Two hours later, my cell phone rang. It was Trina. “Dr. Soybean (her playful name for me),” she implored, “Please tell the hospital doctor that I don’t need psychiatric admission, and that I’m not crazy!” As relieved as I was to learn that she’d awakened from her dissociative slumber, I saw a great opportunity to move her forward therapeutically. Whenever my child clients ask me for something, I find a way to ask them to do something in return that will be a therapeutic advance for them. So I asked Trina to come to my office first thing in the morning, and explained that if she could successfully describe what happened right before her dissociative shutdown, she could avoid the hospitalization. If, however, she was unable to uncover the feelings that led to this self-defensive reaction, it would make sense for her to go the hospital after the session. Trina agreed to this.
The next session centered on the kind of “fishing expedition” often required with dissociative patients. Blocked from the feelings that usually help people string together a coherent narrative explaining their experiences, dissociative clients’ responses often appear as mysterious to them as they do to others. Trina remembered that we’d talked about her high-school science project, her ambition to be a biochemist, and a boyfriend she was outgrowing. I suggested that something else in our conversation had awakened her old feelings of being helpless, frozen, and unable to move forward. She acknowledged that was true, but remained mystified about what had triggered the old sense of being trapped.
I asked her to focus on that feeling of being trapped and as Trina got in touch with it, she became agitated and nearly mute. As she struggled, I modeled slow, rhythmic breathing and softly said, “Breathe with me. We’ll get through this together.” She took my cue and followed my slow breathing. “Where are you feeling this in your body I asked?”
“In my chest—it’s tight,” she said.
I used a familiar image to help her counter the sense of constriction in her chest. “Let’s imagine together that you’re out in the woods near your house and breathing the fresh fall air,” I said. We stayed with this image for about five minutes, and then I redirected her.
“Whatever’s happened, we can work together so you can handle it. We can find a solution, no matter how scary the trap feels.” I’ve learned that blocked memory usually returns when the therapist provides safety and confident reassurance that the information is tolerable, so I asked, “If you had to guess who it was about, would you guess your mother, your boyfriend, or your father?” Sometimes “guesses” allow the unconscious mind to express itself.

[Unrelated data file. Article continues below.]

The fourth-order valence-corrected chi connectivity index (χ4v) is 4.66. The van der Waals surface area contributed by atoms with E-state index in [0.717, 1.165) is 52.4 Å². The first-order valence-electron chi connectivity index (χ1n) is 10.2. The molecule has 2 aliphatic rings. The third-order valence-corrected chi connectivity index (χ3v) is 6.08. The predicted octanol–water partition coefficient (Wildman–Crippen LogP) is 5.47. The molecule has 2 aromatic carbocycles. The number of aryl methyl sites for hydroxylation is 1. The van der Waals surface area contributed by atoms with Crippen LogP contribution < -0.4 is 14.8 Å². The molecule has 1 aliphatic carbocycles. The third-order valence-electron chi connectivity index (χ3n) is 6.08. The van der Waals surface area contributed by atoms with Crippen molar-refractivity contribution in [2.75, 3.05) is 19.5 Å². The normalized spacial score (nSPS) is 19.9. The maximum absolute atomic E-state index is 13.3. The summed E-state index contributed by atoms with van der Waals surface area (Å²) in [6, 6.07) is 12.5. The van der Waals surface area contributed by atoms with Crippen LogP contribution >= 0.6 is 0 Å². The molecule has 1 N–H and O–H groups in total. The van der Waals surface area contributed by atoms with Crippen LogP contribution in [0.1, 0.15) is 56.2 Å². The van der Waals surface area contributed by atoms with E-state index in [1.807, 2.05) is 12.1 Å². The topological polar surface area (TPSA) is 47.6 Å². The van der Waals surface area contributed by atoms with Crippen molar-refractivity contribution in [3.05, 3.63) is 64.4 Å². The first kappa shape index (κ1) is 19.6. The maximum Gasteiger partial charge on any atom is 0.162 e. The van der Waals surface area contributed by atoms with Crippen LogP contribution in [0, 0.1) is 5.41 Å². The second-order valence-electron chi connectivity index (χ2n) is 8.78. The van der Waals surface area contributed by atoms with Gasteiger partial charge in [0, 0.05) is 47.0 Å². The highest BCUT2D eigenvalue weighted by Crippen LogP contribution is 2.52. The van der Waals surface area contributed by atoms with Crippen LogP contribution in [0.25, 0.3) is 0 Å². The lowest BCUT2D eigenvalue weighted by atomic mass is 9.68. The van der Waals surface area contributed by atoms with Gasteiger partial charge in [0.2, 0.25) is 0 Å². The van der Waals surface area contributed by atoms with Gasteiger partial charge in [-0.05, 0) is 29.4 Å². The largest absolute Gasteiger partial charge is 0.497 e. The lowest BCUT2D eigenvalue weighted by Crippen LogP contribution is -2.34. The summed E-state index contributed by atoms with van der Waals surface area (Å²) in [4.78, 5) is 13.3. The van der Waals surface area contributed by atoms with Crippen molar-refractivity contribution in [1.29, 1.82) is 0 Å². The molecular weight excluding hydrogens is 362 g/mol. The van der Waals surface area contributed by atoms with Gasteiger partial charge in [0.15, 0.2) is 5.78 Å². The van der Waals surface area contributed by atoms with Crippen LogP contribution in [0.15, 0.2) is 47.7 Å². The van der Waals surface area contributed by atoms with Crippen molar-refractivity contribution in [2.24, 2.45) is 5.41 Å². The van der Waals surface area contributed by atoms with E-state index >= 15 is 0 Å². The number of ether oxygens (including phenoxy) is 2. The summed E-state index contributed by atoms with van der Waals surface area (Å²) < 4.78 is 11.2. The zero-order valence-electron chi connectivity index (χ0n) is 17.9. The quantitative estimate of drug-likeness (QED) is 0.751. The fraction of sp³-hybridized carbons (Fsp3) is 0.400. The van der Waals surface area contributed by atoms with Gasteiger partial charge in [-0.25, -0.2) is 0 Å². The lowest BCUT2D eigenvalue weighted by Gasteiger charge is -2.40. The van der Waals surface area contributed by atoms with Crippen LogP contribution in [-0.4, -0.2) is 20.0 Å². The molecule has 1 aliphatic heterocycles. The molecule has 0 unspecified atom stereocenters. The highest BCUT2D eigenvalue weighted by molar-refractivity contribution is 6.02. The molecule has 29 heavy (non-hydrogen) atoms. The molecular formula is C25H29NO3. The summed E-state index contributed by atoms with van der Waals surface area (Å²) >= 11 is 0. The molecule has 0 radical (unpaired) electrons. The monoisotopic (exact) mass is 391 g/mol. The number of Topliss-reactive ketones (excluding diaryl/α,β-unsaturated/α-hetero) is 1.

“I don’t really know,” she said, “but if I had to guess, it would be about my father,” she said.
“Something he did or something he said?” I wondered with her.
“I don’t know,” she said, “but he always says stupid things to me, so he probably did say something.”
“Think about your father saying stupid things, and tell me what you feel,” I said.
“My chest feels tight” she said, “and I feel trapped.”
“You aren’t trapped,” I reassured her. “Your whole life is ahead of you. Every day you’re more and more free. Soon you’ll be 18, and have the freedoms of an adult.” My comment about her future, which she faced with both anticipation and anxiety, was right on target.
“That’s it!” she said, “I remember.”
Trina’s parents were divorced, with joint custody. With a shaking voice, she told me that her father had threatened to withdraw college funding if she didn’t agree to overnight visits at his house, where her early abuse had occurred. She’d visited him willingly over the years when he put no real pressure on her, but the controlling nature of his new demand aroused the hopeless feeling she’d experienced when her grandfather’s abuse had seemed so inescapable. The overwhelming fear she’d experienced the day before seemed to encapsulate a central dilemma faced by all child survivors, now heightened by her approaching transition to adulthood: could she grow up, go to college, and be normal? or was she stuck forever in the traumatic past? It was crucial to find a way to support her belief that she could move on in life and escape the traps of her past.
Now that Trina had explained her dilemma, we began to brainstorm practical solutions, discussing ways she could stand up to her father. Ultimately, she decided she’d like me to serve as an intermediary to help him understand why presenting his demand in this authoritarian way triggered her old symptoms. In a subsequent session, I told him how she experienced his attempt to influence her through his control of her college money. He insisted he hadn’t really intended to withhold the funds, he was only emphasizing to her that he “could.” In a subsequent family session, with my prompting and direction, he promised her he’d pay for college, and that he’d never use this threat again. For her part, Trina promised him she’d visit him as her schedule allowed. She never experienced that degree of dissociative shutdown again.